Sir Keir Starmer has insisted Labour will not attempt to block Britain’s withdrawal from the EU after senior party figures laid out conflicting positions over the weekend.
The shadow Brexit secretary said Labour would not “frustrate” the process by voting against article 50 in parliament.
He was speaking after 24 hours of certainty which began when Jeremy Corbyn laid out a series of “bottom lines” for negotiations, without which he said Labour would vote against article 50, which triggers withdrawal from the EU. A little later on Sunday morning, however, deputy leader Tom Watson, seemed to contradict Corbyn when he said “we’re not going to hold this up”.
Today Starmer seemed to support Watson when he told the BBC that Labour would not “frustrate the process by simply voting down article 50” although he stopped short of saying Labour would vote to trigger the clause under any circumstances.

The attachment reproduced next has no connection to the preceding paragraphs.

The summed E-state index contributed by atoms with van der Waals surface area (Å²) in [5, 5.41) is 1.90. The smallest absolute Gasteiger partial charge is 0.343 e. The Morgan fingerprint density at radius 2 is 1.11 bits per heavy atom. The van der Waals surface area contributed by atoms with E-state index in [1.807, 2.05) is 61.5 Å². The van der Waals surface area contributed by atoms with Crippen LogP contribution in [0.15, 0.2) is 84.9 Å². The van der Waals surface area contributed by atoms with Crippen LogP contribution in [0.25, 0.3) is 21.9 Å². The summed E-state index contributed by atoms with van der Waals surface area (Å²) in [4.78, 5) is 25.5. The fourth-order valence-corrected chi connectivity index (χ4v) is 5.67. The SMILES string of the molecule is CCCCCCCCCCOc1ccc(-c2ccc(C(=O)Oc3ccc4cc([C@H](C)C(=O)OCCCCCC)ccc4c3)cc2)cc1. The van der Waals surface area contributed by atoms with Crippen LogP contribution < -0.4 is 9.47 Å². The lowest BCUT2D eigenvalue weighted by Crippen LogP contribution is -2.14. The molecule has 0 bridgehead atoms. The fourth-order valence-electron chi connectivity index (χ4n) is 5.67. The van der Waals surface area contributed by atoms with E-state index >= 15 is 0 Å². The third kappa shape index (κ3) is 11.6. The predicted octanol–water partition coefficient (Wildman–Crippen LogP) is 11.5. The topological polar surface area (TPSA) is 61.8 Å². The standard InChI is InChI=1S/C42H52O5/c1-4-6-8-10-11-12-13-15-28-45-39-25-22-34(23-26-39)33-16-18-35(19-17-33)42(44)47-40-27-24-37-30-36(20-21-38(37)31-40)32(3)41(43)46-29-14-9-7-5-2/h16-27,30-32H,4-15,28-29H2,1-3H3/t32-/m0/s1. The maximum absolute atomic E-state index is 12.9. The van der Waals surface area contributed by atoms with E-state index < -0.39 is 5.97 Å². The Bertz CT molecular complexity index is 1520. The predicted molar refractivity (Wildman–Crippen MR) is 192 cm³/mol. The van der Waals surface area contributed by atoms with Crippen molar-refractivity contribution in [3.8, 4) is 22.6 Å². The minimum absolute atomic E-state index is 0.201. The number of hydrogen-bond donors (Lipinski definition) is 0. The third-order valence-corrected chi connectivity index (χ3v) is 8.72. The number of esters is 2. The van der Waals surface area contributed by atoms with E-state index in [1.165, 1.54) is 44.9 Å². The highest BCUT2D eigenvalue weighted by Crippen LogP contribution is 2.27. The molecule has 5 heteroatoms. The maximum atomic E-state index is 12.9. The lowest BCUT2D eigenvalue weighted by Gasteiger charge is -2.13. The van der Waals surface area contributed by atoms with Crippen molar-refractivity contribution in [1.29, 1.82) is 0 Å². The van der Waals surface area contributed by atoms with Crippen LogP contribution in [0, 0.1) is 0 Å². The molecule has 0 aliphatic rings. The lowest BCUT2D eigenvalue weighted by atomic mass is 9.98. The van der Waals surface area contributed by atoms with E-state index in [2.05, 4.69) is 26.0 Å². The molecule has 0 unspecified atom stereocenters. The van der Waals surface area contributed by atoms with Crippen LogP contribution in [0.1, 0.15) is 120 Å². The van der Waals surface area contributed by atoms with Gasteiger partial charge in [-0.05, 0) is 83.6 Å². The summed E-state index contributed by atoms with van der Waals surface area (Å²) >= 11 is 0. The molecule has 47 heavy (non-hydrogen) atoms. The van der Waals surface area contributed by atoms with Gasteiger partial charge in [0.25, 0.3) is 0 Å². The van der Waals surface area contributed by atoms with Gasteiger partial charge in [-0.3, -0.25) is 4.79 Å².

“The Labour Party accepts that the Government has a mandate to leave the EU – that was the mandate given to it on June 23,” he said.
“They have no mandate for the terms upon which we leave.
“We know the answer to the question, ‘should we leave or not?’ That’s a mandate, and the Labour party accepts and respects that mandate. The very next question, hot on the heels, is: what are the terms, what’s the basic plans? For that there is no mandate because the people didn’t speak on that issue.”
The government will today formally respond to its defeat in the High Court last week when three judges said ruled ministers do not have the power to trigger article 50 without approval from parliament.
David Davis, Brexit Secretary, is expected to make a statement in the Commons this afternoon.